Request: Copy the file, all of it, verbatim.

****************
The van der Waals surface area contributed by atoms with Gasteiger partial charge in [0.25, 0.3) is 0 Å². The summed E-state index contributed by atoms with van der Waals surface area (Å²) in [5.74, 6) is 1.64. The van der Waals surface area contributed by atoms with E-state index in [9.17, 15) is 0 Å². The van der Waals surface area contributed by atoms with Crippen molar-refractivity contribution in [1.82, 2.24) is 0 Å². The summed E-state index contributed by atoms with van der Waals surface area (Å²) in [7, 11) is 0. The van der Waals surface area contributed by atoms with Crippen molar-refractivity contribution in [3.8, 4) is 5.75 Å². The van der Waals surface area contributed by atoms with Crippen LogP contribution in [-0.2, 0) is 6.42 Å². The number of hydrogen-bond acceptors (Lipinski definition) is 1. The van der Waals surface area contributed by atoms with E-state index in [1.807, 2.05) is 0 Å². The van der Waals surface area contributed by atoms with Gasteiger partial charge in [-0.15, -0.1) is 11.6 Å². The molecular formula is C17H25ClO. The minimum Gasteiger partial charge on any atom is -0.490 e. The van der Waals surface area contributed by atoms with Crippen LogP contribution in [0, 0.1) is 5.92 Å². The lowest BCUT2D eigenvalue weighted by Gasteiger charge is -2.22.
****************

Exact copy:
The van der Waals surface area contributed by atoms with Gasteiger partial charge in [0.25, 0.3) is 0 Å². The summed E-state index contributed by atoms with van der Waals surface area (Å²) in [5.74, 6) is 1.64. The van der Waals surface area contributed by atoms with E-state index in [9.17, 15) is 0 Å². The van der Waals surface area contributed by atoms with Crippen molar-refractivity contribution in [1.82, 2.24) is 0 Å². The summed E-state index contributed by atoms with van der Waals surface area (Å²) in [7, 11) is 0. The van der Waals surface area contributed by atoms with Crippen molar-refractivity contribution in [3.8, 4) is 5.75 Å². The van der Waals surface area contributed by atoms with Crippen LogP contribution in [-0.2, 0) is 6.42 Å². The number of hydrogen-bond acceptors (Lipinski definition) is 1. The van der Waals surface area contributed by atoms with E-state index in [1.807, 2.05) is 0 Å². The van der Waals surface area contributed by atoms with Gasteiger partial charge in [-0.15, -0.1) is 11.6 Å². The molecular formula is C17H25ClO. The minimum Gasteiger partial charge on any atom is -0.490 e. The van der Waals surface area contributed by atoms with Crippen LogP contribution in [0, 0.1) is 5.92 Å². The lowest BCUT2D eigenvalue weighted by Gasteiger charge is -2.22.